Tighter lawn sprinkling restrictions over the past four years have been credited for improved water conservation in Metro Vancouver.

Snow shortage unlikely to dry up Metro Vancouver water reservoirs

Water conservation beating regional district's targets, expected to help ensure supply in low-runoff summer

Metro Vancouver’s water reservoirs are nearly full and the regional district expects no water supply problems despite extremely low snowpacks.

The lowest level is at Seymour Lake, which is 87 per cent full, but it and other reservoirs are expected to be topped up with rains in early May, according to a Metro staff report.

Snowpacks levels near upper reservoirs are at less than 10 per cent of the long-term average so runoff to refill reservoirs this summer will be much less than normal, the report said.

But conservation is working in the regional district’s favour.

Tighter morning-only lawn sprinkling regulations imposed over the past four years has pushed average daily water use in the region down by about 10 per cent since 2010 – better than a regional target of five per cent or one per cent each year.

A similar drop in water use has been measured on the “peak day” of each year, typically the hottest, driest day of the summer.

Overall, Metro residents are using 27 per cent less water per capita than they were in 1993, the report said.

Water stored in the reservoirs and alpine lakes that Metro can tap should be adequate, the report said, noting water use limits can be tightened further in the event of extreme drought or unusually high demand.

Regular lawn sprinkling restrictions take effect June 1.

Residential sprinkling is allowed from 4 to 9 a.m. only on Monday, Wednesday and Saturday for even-numbered addresses and Tuesday, Thursday and Sunday for odd-numbered addresses.

Metro Vancouver chart showing decline of per capita water use in the region over time.

 

Get local stories you won't find anywhere else right to your inbox.
Sign up here

Just Posted

LOOKING BACK: Pitt Meadows Day can’t afford another five-year hiatus

A flood in 1948 derailed this community festival for five years, now 68 years later COVID does same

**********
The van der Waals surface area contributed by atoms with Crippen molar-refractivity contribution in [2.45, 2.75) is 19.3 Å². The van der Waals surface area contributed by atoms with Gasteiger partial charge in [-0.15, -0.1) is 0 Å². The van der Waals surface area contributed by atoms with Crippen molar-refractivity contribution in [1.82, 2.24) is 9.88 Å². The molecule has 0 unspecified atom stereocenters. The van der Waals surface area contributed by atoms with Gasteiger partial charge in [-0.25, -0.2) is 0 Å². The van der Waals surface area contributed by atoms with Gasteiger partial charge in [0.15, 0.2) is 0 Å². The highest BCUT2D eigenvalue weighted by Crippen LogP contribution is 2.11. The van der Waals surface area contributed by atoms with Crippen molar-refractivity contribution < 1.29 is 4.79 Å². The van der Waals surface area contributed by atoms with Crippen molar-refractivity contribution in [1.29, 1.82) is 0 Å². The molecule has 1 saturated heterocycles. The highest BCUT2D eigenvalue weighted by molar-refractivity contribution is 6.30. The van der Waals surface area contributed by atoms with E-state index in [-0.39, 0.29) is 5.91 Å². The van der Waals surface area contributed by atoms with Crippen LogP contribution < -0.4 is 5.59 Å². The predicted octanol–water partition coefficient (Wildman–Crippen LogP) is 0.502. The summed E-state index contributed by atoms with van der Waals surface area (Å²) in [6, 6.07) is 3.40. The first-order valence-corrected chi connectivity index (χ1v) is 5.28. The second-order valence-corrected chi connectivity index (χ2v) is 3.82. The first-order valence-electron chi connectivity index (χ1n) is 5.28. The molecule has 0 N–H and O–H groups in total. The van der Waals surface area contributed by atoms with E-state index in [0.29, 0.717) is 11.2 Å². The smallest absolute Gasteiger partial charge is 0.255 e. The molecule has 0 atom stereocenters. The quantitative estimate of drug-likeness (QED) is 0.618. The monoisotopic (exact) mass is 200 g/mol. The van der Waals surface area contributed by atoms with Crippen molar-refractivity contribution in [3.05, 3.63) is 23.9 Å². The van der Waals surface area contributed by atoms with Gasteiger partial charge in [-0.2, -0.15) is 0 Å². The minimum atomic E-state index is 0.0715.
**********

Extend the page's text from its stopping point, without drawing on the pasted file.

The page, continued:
LETTER: Hospice takeover seen as socialist fascism

One Maple Ridge letter writer views NDP’s stance on MAIDs as imposed tyranny

LETTER: Forget danger pay, be grateful to have a job

Retired firefighter critical of lab worker’s call for COVID-related top up

LETTER: Glad voters didn’t pick Mowatt

Letter writer suddenly grateful for outcome of 2014 mayoralty race in Maple Ridge

Maple Ridge rock garden symbolizes transplant patient’s gratitude

Recipient Geoff Dunsire and donor Debi Pearce have create special tribute to B.C.’s transplant team

Vancouver Island bride held wedding in seniors home so dying stepdad could walk her down aisle

Ceremony held amidst pandemic in order to fulfill bride’s wish to have stepdad give her away

Facing changes together: Your community, your journalists

Thanks for helping The News to continue its mission to provide trusted local news

Grieving together, but apart: How funeral homes are handling the pandemic

‘Hugs are so important and right now hugs can’t happen’

Feds looking at ways to reunite families amid COVID-19 border restrictions with U.S.

Some families with members of dual-citizenship have become separated due to the pandemic

Condition in kids with possible COVID-19 link being studied in Canada

This month, the U.S. Centers for Disease Control and Prevention issued an alert to doctors about MIS-C

‘I knew what he wanted’: Kootenay man spends hours in tree as black bear patrols below

Francis Levasseur is no stranger to the outdoors, but a recent run-in with a bear caused quite a scare

COVID cancelled their wedding plans, so they married on a BC mountaintop

Ceremony was live streamed to friends and family around the world

Trudeau acknowledges racial unrest in U.S.; ‘We also have work to do in Canada’

‘Anti-black racism, racism, is real; it’s in the United States, but it’s also in Canada,’ Trudeau says

State of Local Emergency declared for Boundary as communities brace for river flooding

Warm weather and heavy rain could cause sections of Kettle River system to swell beyond 2018 levels

Most Read